As a psych and film student who is often told that I have a “feminist problem” with movies, I’d like to thank you for taking the time to write these thoughtful articles. Your blog has given me a stronger appreciation for films I’ve seen along with some great suggestions. I even find myself perusing this site during class, which you no doubt find blasphemous as a professor, but I can assure you that it’s only during psych lectures 🙂 Since we seem to be on the same cinematic wavelength, I wonder if you’ve gotten the chance to see Cracks by Jordan Scott?

    • Didion Says:

      I don’t know it — but it’s got terrific reviews. Why isn’t it on DVD yet? Or at least it’s not on Netflix or at my terrific video store. Did you see it in the theater or at a festival?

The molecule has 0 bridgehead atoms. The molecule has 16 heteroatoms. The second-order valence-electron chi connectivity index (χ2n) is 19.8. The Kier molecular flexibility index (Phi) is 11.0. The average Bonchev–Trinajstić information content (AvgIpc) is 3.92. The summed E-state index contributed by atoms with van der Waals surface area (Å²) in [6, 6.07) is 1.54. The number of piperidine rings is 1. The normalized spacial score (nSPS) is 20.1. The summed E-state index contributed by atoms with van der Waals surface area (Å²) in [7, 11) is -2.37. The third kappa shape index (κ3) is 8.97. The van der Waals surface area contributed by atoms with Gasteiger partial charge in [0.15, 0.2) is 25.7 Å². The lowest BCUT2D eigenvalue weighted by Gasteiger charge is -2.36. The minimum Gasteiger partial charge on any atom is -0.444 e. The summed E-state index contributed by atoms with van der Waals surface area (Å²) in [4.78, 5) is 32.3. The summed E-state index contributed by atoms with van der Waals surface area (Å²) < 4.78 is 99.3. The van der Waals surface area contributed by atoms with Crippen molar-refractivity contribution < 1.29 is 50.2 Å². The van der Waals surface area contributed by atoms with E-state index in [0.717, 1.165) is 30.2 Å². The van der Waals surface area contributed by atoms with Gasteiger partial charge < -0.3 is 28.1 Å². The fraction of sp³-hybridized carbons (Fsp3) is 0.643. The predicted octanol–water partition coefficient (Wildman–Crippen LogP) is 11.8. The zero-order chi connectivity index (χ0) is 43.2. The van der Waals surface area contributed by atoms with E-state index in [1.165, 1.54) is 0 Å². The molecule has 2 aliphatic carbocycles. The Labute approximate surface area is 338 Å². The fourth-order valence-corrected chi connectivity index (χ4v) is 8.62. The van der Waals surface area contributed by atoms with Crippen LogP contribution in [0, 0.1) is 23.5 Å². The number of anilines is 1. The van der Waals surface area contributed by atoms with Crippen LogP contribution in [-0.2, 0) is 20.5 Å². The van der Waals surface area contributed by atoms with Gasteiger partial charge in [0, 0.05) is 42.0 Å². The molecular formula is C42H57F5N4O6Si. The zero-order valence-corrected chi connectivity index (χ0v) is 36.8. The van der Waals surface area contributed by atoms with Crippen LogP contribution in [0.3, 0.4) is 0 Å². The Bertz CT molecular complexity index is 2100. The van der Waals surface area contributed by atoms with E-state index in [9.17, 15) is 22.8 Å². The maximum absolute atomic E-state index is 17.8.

Thanks so much for your kind comments! Not just for the rush of flattery but also because sometimes it seems one posts one’s thoughts to a very, very quiet universe! And please keep commenting.

      • Madeline Says:

        Hey, thanks for replying!!

        I heard about Cracks when I was in Toronto for Edgefest in 2009. I got it from Amazon and just saw the other day that its premiering by me in Philly. So technically, it hasn’t been released for dvd in the US.

  7. Spanish Prof Says:

    If that’s your reaction to The Hurt Locker, what do you think of Claire Denis’ “Beau Travail”?

    • Didion Says:

      Haven’t seen it yet — in fact, I’m relatively new to Denis and am slowly working my way through her films. (See, for example, my long conversation with another blogger last month about White Material.) Likewise Breillat.